NCQA Supports CDC’s Adapting Clinical Guidelines for the Digital Age Initiative

NCQA support’s the CDC’s Adapting Clinical Guidelines for the Digital Age initiative to speed the advance of new clinical evidence to its implementation in practice.

May 13, 2020

Robert Redfield, MD, Director
Centers for Disease Control & Prevention
U.S. Department of Health & Human Services
1600 Clifton Rd NE
Atlanta, GA 30329


Dear Dr. Redfield,

The National Committee for Quality Assurance (NCQA) for 30 years has been using evidence-based guidelines to measure and improve the quality of care. We base our HEDIS®[1] measures on evidence-based guidelines, and these measures are integral to our performance-based health plan accreditation program and many public and private value-based care programs nationwide. Shortening the lag time between new evidence and its application to optimal care is a priority for us, as it is for you.

The U.S. research and clinical enterprises are leaders in advancing innovative solutions to health conditions and outcomes. However, it takes 17 years for research findings to become part of clinical practice and up to 50% of the time evidence-based solutions are not consistently applied to individual patients.

The Centers for Disease Control & Prevention (CDDC) is a leader in creating evidence-based clinical guidelines and directing them to the point of care. However, technical challenges, lack of cross-disciplinary expertise and most critically, lack of health IT vendor ability to quickly translate guidelines into their systems keeps these guidelines from reaching the IT systems used to manage and document care. It is critical that guidelines be moved towards a shareable, plug and play space where evidence can easily be used by any clinician in any setting for every patient.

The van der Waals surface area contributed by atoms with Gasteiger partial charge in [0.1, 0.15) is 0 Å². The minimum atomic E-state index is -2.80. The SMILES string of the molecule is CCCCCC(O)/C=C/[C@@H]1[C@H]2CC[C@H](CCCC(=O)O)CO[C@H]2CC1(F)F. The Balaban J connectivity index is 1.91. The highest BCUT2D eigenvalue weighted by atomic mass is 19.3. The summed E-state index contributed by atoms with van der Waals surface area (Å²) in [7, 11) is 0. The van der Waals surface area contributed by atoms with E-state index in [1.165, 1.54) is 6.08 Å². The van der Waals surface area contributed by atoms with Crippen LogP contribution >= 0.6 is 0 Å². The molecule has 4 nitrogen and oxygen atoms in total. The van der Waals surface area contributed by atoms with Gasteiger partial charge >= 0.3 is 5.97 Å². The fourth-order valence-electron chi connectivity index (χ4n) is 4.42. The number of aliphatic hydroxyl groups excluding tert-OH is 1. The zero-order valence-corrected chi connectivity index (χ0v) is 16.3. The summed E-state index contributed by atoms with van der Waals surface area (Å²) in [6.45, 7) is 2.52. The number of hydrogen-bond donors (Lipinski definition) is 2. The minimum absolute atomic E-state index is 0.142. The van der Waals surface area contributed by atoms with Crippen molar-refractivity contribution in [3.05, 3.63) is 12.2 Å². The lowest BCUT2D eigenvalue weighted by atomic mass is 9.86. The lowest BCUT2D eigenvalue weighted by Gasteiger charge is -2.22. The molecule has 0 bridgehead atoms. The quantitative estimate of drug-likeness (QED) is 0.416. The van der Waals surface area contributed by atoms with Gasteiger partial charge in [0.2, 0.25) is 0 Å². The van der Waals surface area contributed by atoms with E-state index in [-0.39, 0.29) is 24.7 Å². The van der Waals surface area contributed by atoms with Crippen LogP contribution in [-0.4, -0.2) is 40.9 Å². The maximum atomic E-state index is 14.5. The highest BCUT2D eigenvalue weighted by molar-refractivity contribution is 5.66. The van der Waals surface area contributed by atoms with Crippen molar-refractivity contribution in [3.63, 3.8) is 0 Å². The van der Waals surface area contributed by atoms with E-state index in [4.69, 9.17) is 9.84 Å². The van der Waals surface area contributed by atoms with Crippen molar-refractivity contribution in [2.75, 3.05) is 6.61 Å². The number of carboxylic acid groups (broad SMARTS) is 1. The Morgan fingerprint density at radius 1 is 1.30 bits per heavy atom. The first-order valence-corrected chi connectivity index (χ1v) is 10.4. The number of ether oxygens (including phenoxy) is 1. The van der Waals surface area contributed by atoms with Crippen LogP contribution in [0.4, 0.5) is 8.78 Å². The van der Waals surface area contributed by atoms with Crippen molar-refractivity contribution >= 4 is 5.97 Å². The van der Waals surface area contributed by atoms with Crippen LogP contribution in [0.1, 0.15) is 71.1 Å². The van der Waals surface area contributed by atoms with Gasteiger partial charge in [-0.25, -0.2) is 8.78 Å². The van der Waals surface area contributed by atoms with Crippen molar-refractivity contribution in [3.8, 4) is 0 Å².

We have greatly benefitted from your Adapting Clinical Guidelines for the Digital Age initiative that brought CDC Centers together with organizations creating, implementing and using guidelines at the point of care to accelerate translation to the bedside. This effort has engaged over 200 clinicians, provider organizations, and experts in informatics, communications, implementation, and evaluation of evidence-informed guidance to quickly translate guidance to point of care systems and settings. They have volunteered thousands of hours to collaborative advance efforts like Clinical Practice Guidelines on FHIR (Fast Healthcare Interoperability Resources) and Evidence-Based Medicine on FHIR, industry-leading efforts in standards-based content creation.

During emergencies like COVID-19, patients, clinicians, and their supports urgently need a means for accessing evidence-informed best practices using modern communication approaches. Clinical evidence of varying quality is emerging every second and the scale and scope of the impact on patient care is literally unimaginable, making the Adapting Clinical Guidelines initiative vital. Patients and clinicians have questions. Best practice answers evolve rapidly and can be difficult for lay people and clinicians to find when and where they need them.

We commend you for the important work this initiative has already achieved and CDC’s related efforts, and encourage you to continue to fund these efforts both internally and externally across the breadth of evidence-based care and even beyond to COVID-19-related health IT tools designed for use in point-of-care digital systems.

Thank you for this critical translational work and your heroic efforts to stem the COVID-19 crisis. If you have any questions please contact NCQA Director of Federal Affairs, Paul Cotton, at (202) 955-5162 or



Margaret E. O’Kane


[1] HEDIS, the Healthcare Effectiveness Data & Information Set, is a registered trademark of NCQA.

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